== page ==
Introduction to Dyslexia

The word dyslexia means 'reading difficulties'. There are many different opinions about what causes those difficulties, ranging from people who think it's a lifelong neurological condition to those who think dyslexia is an excuse for not teaching children to read properly.

For schools reading is a basic skill, but as far as the brain is concerned it's a complex task. It's also not something that brains do naturally - writing was invented relatively recently in human history, so reading is a skill that has to be actively learned, although some people learn it much more easily than others. To read, a child needs to be able to:

If any of these processes doesn't work efficiently, learning to read can be a problem. In other words, there are lots of possible causes for reading difficulties, not all reading difficulties are the same, and not all reading difficulties are caused by the same thing. Dyslexia isn't a medical condition that your child either has or doesn't have.

There are tests for dyslexia, which give the impression it's a medical condition you either have or don't have, but basically what tests decide is whether or not someone has significantly greater difficulty with reading than most people of their age - usually the reason the test has been taken in the first place. Where a test can be useful is in confirming that there is a significant problem with the processing skills required for reading. Tests can also give some indication of where the reading difficulty might lie - whether it's with detecting speech sounds, detecting letter differences or remembering that information. A test can help a child get support or show what kind of support might help.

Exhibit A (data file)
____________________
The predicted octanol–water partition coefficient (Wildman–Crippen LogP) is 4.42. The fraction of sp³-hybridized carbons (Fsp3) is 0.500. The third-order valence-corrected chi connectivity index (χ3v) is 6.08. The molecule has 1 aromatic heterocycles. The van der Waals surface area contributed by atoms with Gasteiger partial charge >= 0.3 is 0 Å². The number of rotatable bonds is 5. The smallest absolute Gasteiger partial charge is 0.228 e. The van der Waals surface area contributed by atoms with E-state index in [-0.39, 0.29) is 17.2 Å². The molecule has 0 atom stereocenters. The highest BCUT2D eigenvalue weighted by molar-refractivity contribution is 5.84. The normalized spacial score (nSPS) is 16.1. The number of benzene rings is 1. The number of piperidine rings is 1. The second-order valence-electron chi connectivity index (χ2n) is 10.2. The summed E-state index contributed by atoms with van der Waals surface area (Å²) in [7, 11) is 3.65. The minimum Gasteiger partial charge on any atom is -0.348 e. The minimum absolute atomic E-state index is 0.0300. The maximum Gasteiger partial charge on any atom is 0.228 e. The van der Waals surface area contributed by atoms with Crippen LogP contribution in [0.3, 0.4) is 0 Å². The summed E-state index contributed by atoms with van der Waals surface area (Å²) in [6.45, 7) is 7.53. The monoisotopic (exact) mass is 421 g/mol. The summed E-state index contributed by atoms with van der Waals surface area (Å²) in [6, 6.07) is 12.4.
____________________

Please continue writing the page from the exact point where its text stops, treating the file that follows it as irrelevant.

So where does that leave a parent educating a child at home?

  1. Reading is useful for learning, but it isn't necessary for learning. Children can learn a great deal verbally or visually. The reason reading is important in schools is because schools can't teach children individually so have to rely on the printed word. But illustrated books, comics, websites, tv and radio, dvds, models, museums, art galleries, demonstrations, hands-on experience and conversations all provide ways of learning often quite complex ideas without any need for reading.
  2. Children learn to read at different ages. Home educating parents report children learning to read at all ages between 2 and 16. The age at which a child learns to read often doesn't affect their reading ability once they learn. The first book a 14 year-old reads for themselves might be Lord of the Rings.
  3. If your child wants to learn to read but is struggling, how can you help? The most common reason for reading difficulties is with problems processing speech sounds - accurately enough or fast enough. That's why synthetic phonics is now the recommended method of teaching children to read in schools. (It's called synthetic phonics because the phonics - speech sounds - are synthesised or blended to form words.) It gives children intensive training in detecting the differences between speech sounds before they start reading. That doesn't mean synthetic phonics will help all children read.
  4. Children learn to read in different ways. Some children learn best by systematically learning speech sounds and blending them to make words. Others figure out how reading and spelling works using analytic phonics - breaking down the patterns within words. Others learn best by whole-word recognition. Most people actually read using a mixture of all these methods. The most important thing is to be consistent in the way you help your child to read.
  5. Read to your child. This is probably the one most important way for children to get the hang of the reading process, understand that books contain useful information and captivating stories and to spend time sharing an experience with you. Even if children can already read, reading to them can give them access to books they would find hard to read because of difficult language or because they are long or have a complicated plot.


Many children who have difficulty learning to read have auditory processing difficulties too.

Lots of free resources and useful links.

Information about dyslexia from the British Dyslexia Association.

A wealth of information about dyslexia, reading, phonics and a supportive page on home education.

Sue Gerrard - 2012

Please note that HE-special doesn't endorse all the material on these websites.